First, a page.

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BRT project clashes with city’s downtown vision

Metrolinx is preparing a 36-km bus rapid transit project, similar to the one pictured here in York Region, which would include stretches in downtown Oshawa.

By Dave Flaherty/The Oshawa Express

A proposed bus rapid transit (BRT) system between Scarborough and Oshawa seems to come into conflict with some of the city’s downtown plans.

Metrolinx’s Durham-Scarborough BRT project is envisioned to stretch 36 km from the Scarborough Town Centre, across Durham Regional Road 2, which becomes Dundas Street in Whitby, and King Street in Oshawa.

At the Feb. 3 development services committee meeting, Robert Elliott, vice-principal of planning for Metrolinx and David Hooper, the project’s consultant manager, provided an update to councillors.

Hooper said it’s anticipated this corridor will see a growth of 215,000 residents and 65,000 jobs over the next two decades.

“It’s an important part of the transportation network, and a big project,” he said.

However, Hooper noted there are several limitations on the project in downtown Oshawa to be addressed.

As King and Bond streets both have one-way traffic, Metrolinx says there are three potential options.

The first would see King and Bond both converted to two-way traffic. However, only buses would travel in the opposite direction of other vehicles.

While regarding this as the preferred option, Hooper noted it’s not a “perfect solution.”

He said the city and Metrolinx would need to educate the public considerably if these changes were made.

It would also mean updates to street signs and traffic signals, as well as Durham Region Transit bus routes.

“Parking would need to be taken off the north end of King and Bond streets,” Hooper added.

Metrolinx and its partners would also focus on making improvements to local pedestrian and cycling networks, as well as streetscapes.

Hooper said there have been some cities in the U.S. that have used this technique “quite effectively,” such as Minneapolis, Seattle, and Portland.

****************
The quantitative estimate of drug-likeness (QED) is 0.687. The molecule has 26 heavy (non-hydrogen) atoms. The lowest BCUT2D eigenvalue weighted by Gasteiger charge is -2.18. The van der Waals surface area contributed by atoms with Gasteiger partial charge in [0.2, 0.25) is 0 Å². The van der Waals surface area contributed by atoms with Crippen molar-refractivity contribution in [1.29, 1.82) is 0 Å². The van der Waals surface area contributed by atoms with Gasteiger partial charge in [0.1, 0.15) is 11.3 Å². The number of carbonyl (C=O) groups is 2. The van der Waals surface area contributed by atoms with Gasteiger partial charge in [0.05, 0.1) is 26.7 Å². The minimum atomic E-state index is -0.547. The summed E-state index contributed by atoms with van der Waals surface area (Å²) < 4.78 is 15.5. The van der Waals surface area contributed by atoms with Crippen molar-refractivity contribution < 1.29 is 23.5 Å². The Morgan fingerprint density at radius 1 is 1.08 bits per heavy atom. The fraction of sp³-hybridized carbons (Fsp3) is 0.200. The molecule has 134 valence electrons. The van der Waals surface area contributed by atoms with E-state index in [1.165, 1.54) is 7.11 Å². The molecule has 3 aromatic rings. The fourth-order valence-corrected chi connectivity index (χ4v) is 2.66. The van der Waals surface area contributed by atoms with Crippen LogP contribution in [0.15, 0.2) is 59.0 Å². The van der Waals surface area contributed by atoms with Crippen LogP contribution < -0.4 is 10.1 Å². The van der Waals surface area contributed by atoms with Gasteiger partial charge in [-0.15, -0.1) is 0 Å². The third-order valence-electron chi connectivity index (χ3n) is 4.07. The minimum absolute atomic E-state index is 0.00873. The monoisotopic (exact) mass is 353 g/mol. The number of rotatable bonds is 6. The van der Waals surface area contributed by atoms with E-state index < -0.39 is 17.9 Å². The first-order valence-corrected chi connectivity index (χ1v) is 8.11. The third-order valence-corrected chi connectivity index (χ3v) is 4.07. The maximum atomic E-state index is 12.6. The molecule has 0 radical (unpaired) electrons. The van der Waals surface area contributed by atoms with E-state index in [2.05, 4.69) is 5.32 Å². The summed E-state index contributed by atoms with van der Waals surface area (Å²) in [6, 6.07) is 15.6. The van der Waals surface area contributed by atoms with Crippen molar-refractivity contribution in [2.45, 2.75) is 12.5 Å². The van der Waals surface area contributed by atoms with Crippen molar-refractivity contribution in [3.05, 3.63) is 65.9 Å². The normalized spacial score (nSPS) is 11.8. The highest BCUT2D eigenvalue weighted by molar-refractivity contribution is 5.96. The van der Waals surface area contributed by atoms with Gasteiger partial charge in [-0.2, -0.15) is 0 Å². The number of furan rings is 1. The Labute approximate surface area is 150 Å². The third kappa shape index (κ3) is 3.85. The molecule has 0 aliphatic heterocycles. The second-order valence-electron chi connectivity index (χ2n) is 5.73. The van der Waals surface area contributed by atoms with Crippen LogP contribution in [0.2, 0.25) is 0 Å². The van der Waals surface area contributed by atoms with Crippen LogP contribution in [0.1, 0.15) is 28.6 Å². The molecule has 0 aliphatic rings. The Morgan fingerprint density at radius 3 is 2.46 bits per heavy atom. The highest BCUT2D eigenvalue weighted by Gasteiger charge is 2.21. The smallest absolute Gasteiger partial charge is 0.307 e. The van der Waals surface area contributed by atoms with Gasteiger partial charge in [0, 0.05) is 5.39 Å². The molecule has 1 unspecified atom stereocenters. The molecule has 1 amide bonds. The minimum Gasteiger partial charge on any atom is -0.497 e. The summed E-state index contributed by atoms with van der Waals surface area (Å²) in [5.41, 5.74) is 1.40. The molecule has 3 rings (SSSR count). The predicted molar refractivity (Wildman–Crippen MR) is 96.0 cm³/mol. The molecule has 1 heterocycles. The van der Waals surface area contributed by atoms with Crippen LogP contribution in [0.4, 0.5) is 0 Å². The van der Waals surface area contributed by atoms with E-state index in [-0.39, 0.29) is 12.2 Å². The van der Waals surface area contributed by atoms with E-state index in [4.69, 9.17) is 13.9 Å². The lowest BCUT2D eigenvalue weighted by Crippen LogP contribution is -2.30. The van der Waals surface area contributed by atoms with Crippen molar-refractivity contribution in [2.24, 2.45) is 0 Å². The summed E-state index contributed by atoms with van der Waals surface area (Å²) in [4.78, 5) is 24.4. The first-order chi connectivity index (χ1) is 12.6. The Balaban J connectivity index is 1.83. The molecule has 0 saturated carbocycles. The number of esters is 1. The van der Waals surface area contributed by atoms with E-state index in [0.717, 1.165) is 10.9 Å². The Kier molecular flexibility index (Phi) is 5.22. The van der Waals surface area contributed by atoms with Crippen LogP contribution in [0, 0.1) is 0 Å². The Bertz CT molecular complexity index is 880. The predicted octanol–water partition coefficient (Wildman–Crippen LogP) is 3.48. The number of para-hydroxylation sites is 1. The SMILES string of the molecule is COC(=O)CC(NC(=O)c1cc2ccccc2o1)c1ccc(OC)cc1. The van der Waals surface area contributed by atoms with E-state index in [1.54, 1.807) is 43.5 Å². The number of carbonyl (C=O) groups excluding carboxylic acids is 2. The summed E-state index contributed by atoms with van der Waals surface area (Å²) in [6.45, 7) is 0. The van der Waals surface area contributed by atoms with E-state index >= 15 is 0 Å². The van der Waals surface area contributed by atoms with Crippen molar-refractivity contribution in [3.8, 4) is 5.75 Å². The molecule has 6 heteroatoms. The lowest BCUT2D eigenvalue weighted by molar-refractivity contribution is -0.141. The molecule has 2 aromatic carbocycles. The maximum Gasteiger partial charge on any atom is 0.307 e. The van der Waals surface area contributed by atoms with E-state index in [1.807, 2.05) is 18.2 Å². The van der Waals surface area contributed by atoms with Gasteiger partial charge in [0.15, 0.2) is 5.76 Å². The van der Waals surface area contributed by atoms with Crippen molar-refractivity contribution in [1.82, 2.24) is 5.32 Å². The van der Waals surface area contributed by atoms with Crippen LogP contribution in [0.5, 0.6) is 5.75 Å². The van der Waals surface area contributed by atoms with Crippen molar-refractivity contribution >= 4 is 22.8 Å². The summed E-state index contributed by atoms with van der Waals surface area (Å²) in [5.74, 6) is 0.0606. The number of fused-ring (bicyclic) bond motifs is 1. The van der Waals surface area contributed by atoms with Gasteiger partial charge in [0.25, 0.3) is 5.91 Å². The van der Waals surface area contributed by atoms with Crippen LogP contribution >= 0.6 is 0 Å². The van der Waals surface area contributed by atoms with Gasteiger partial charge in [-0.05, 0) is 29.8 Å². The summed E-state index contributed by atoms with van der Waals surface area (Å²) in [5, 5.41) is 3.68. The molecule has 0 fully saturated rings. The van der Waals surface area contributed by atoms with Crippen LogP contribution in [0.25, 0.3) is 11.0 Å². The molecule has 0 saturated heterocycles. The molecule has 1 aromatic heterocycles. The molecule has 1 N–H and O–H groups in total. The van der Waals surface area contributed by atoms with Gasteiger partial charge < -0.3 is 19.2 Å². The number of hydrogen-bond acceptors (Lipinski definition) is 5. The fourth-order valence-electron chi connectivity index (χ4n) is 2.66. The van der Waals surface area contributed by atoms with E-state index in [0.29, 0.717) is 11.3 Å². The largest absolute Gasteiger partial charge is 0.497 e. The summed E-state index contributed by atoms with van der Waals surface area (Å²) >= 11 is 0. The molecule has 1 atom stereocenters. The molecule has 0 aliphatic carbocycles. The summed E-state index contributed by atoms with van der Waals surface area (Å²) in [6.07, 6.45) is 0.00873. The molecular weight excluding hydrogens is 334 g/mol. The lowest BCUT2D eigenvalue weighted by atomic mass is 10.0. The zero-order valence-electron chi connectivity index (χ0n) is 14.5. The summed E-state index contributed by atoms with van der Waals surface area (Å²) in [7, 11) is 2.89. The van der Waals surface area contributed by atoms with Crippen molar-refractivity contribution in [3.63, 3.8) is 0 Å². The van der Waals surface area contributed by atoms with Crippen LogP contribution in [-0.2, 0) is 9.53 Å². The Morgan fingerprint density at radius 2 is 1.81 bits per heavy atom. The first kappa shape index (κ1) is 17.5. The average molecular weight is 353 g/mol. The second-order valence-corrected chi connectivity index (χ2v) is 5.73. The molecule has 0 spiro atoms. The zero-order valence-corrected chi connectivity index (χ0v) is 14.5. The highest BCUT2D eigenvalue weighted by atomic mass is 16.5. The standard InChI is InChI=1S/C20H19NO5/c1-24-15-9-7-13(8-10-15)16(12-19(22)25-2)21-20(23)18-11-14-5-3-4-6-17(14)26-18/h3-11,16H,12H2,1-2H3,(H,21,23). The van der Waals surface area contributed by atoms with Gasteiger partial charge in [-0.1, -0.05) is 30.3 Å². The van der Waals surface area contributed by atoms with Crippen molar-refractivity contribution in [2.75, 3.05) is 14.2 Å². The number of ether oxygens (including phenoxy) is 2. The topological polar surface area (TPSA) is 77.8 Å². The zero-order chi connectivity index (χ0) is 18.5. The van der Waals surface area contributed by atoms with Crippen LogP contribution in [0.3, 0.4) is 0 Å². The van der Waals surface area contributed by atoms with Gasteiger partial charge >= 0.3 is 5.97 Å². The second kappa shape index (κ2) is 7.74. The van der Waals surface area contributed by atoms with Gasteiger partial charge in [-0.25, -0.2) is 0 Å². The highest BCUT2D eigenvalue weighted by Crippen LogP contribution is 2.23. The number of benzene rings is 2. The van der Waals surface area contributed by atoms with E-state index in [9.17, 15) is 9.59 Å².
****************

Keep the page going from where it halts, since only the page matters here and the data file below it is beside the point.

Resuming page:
He said the only area where it failed was in Chicago, and this was because transit lanes weren’t properly marked.

The other options would be for bus-only lanes to be installed individually on both King and Bond streets.

A third option is to have bus lanes in both directions only on King Street.

However, Hooper said these two options are less preferable than the first.

Ward 1 city councillor Rosemary McConkey questioned why Metrolinx is only proposing to run the BRT to Mary Street, instead of Ritson Road.

This option is something the organization could consider as part of the project, Hooper said.

He noted Metrolinx also has eyes on potential BRT projects on Simcoe Street and Taunton Road as well.

Last fall, work was completed on sidewalk widening on the north side of King Street East between Ontario Street and Mary Street North.

The purpose was to provide additional space for public amenities, such as sitting areas, bicycle racks, waste bins and landscaping, and outdoor patios and cafe spaces for private business.

Ward 3 city and regional councillor Bob Chapman asked Elliott and Hooper if they were aware of this, as the street is now down to two lanes of traffic.

Hooper noted they would need to determine which option best “aligns with local plans.”

Ward 2 city councillor Jane Hurst said Metrolinx’s plans adversely affect the city’s plan to create a “pedestrian, family-friendly” downtown.

“I have great concern. That’s the most diplomatic way I can put it,” she said.

Mayor Dan Carter shared a similar message.

“Stay on the south side of King Street… the streetscape project is too important. I’m going to urge you to take that into consideration,” he said.

Ward 2 city and regional councillor Tito-Dante Marimpietri asked how much of the costs Metrolinx would be covering.

However, Hooper said he didn’t have an answer on what the funding split would be once the project moves forward.